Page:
capitalism crimes

Gunmaker stocks see boost after Las Vegas shooting

Shares of gunmakers jumped 5% in early trading Monday after the mass shooting in Las Vegas.

Storm Ruger (RGR) was up $2.65, or 5.1%, to $54.35 and American Outdoor Brands (AOBC), the former Smith & Wesson, rose 71 cents, or 4.7%, to $15.96. Last year the board and shareholders of Smith & Wesson, which makes and sells pistols, revolvers and rifles, voted to change the name of the company to American Outdoor Brands, which CEO James Debney said at the time better “represents” the company’s “growing array of brands and businesses in the shooting, hunting and rugged outdoor enthusiast markets.” 

The move higher in gun stocks is due to the perception that there is bigger potential for tighter gun controls, as well as a belief that gun buying will pick up as Americans look to better protect themselves, says Gary Kaltbaum, president of investment firm Kaltbaum Capital Management.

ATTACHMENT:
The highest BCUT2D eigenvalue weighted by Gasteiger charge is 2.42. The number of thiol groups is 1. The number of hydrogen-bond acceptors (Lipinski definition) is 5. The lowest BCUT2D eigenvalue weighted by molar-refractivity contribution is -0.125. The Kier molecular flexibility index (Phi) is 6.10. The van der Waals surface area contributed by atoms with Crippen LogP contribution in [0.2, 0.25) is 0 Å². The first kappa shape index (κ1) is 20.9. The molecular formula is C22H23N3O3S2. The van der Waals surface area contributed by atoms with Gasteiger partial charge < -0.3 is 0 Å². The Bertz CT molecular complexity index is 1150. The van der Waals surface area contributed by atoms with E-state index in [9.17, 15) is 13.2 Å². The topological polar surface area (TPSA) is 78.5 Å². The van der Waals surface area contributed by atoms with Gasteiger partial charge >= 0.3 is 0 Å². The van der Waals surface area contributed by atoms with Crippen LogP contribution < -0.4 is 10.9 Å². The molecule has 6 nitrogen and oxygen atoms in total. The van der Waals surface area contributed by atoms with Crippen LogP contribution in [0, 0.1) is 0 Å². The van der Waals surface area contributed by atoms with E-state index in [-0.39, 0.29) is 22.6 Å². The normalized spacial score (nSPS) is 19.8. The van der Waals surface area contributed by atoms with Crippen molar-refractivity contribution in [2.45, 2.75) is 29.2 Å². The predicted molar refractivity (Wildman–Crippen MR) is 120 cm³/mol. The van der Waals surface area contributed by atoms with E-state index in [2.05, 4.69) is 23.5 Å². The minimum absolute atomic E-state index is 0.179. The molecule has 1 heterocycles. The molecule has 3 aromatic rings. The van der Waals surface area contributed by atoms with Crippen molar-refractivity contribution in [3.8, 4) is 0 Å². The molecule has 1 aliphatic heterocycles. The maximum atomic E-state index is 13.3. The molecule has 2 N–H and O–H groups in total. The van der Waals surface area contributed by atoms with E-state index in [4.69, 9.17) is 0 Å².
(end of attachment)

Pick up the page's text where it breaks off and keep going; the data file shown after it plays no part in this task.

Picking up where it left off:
It is not uncommon for shares of gun makers to rise after high-profile shootings, and oftentimes the initial price moves are sparked by computer-driven trades that buy on the news.

“The market always has an instinctive reaction to events and more and more it’s algorithmically induced,” says Quincy Krosby, chief market strategist at Prudential Financial. 

“Traders believe that people will go out to buy guns for self protection; perhaps those who have been thinking about it but who have been debating the merits of the purchase,” Krosby says. These attacks, which are becoming too common, too regular and a seemingly inherent part of our cultural landscape,” she adds, “have potential buyers of guns wondering if they would be more difficult to buy, or even outlawed.”

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